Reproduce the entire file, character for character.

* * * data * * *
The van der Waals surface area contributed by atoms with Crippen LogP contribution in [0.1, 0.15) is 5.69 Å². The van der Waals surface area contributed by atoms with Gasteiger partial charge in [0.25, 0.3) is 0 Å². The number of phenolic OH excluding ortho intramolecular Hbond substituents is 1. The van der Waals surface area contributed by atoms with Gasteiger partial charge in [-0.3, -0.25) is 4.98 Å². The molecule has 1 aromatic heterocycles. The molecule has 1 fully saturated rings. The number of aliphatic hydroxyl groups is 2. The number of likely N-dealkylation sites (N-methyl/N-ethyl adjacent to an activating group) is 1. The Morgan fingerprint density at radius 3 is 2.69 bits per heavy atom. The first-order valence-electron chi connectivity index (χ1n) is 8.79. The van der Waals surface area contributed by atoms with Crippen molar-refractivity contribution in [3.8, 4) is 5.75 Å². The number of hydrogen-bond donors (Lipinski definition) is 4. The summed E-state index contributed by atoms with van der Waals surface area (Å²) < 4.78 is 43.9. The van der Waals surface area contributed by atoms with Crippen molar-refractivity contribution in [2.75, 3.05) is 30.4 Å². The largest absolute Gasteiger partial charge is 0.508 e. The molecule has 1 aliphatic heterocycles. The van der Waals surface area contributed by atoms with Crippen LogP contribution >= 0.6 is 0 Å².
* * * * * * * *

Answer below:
The van der Waals surface area contributed by atoms with Crippen LogP contribution in [0.1, 0.15) is 5.69 Å². The van der Waals surface area contributed by atoms with Gasteiger partial charge in [0.25, 0.3) is 0 Å². The number of phenolic OH excluding ortho intramolecular Hbond substituents is 1. The van der Waals surface area contributed by atoms with Gasteiger partial charge in [-0.3, -0.25) is 4.98 Å². The molecule has 1 aromatic heterocycles. The molecule has 1 fully saturated rings. The number of aliphatic hydroxyl groups is 2. The number of likely N-dealkylation sites (N-methyl/N-ethyl adjacent to an activating group) is 1. The Morgan fingerprint density at radius 3 is 2.69 bits per heavy atom. The first-order valence-electron chi connectivity index (χ1n) is 8.79. The van der Waals surface area contributed by atoms with Crippen molar-refractivity contribution in [3.8, 4) is 5.75 Å². The number of hydrogen-bond donors (Lipinski definition) is 4. The summed E-state index contributed by atoms with van der Waals surface area (Å²) < 4.78 is 43.9. The van der Waals surface area contributed by atoms with Crippen molar-refractivity contribution in [2.75, 3.05) is 30.4 Å². The largest absolute Gasteiger partial charge is 0.508 e. The molecule has 1 aliphatic heterocycles. The van der Waals surface area contributed by atoms with Crippen LogP contribution >= 0.6 is 0 Å².